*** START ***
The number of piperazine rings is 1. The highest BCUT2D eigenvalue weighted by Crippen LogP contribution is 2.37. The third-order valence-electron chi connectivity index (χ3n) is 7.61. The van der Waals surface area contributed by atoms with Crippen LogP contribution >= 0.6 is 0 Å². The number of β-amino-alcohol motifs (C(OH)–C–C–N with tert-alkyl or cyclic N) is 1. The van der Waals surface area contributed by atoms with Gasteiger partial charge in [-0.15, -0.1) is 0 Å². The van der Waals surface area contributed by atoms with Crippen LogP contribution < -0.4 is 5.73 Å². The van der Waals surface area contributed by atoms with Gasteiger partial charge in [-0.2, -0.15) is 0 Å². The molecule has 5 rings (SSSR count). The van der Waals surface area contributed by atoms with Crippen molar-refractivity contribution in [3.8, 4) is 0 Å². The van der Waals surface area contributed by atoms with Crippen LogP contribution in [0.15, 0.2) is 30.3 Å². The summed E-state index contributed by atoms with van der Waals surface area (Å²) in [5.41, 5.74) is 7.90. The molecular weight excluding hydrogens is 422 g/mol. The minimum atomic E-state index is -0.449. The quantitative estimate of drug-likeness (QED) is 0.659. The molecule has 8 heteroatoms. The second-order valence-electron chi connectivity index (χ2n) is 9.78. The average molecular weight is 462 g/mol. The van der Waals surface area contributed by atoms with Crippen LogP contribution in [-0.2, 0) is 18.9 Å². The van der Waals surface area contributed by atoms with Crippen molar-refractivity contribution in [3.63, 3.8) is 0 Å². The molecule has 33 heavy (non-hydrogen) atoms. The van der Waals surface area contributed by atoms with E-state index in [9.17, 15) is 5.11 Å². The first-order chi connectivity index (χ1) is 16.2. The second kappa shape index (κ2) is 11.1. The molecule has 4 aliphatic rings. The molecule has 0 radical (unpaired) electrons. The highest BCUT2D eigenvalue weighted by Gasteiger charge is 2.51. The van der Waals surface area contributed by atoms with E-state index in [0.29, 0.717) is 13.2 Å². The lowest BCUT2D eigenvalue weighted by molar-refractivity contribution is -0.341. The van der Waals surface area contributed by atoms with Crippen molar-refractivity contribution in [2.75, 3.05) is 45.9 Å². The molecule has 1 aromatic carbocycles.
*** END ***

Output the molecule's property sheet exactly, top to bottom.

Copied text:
The number of piperazine rings is 1. The highest BCUT2D eigenvalue weighted by Crippen LogP contribution is 2.37. The third-order valence-electron chi connectivity index (χ3n) is 7.61. The van der Waals surface area contributed by atoms with Crippen LogP contribution >= 0.6 is 0 Å². The number of β-amino-alcohol motifs (C(OH)–C–C–N with tert-alkyl or cyclic N) is 1. The van der Waals surface area contributed by atoms with Gasteiger partial charge in [-0.15, -0.1) is 0 Å². The van der Waals surface area contributed by atoms with Crippen LogP contribution < -0.4 is 5.73 Å². The van der Waals surface area contributed by atoms with Gasteiger partial charge in [-0.2, -0.15) is 0 Å². The molecule has 5 rings (SSSR count). The van der Waals surface area contributed by atoms with Crippen molar-refractivity contribution in [3.8, 4) is 0 Å². The van der Waals surface area contributed by atoms with Crippen LogP contribution in [0.15, 0.2) is 30.3 Å². The summed E-state index contributed by atoms with van der Waals surface area (Å²) in [5.41, 5.74) is 7.90. The molecular weight excluding hydrogens is 422 g/mol. The minimum atomic E-state index is -0.449. The quantitative estimate of drug-likeness (QED) is 0.659. The molecule has 8 heteroatoms. The second-order valence-electron chi connectivity index (χ2n) is 9.78. The average molecular weight is 462 g/mol. The van der Waals surface area contributed by atoms with Crippen LogP contribution in [-0.2, 0) is 18.9 Å². The van der Waals surface area contributed by atoms with Crippen molar-refractivity contribution in [3.63, 3.8) is 0 Å². The molecule has 33 heavy (non-hydrogen) atoms. The van der Waals surface area contributed by atoms with E-state index in [9.17, 15) is 5.11 Å². The first-order chi connectivity index (χ1) is 16.2. The second kappa shape index (κ2) is 11.1. The molecule has 4 aliphatic rings. The molecule has 0 radical (unpaired) electrons. The highest BCUT2D eigenvalue weighted by Gasteiger charge is 2.51. The van der Waals surface area contributed by atoms with E-state index in [0.29, 0.717) is 13.2 Å². The lowest BCUT2D eigenvalue weighted by molar-refractivity contribution is -0.341. The van der Waals surface area contributed by atoms with Crippen molar-refractivity contribution in [2.75, 3.05) is 45.9 Å². The molecule has 1 aromatic carbocycles.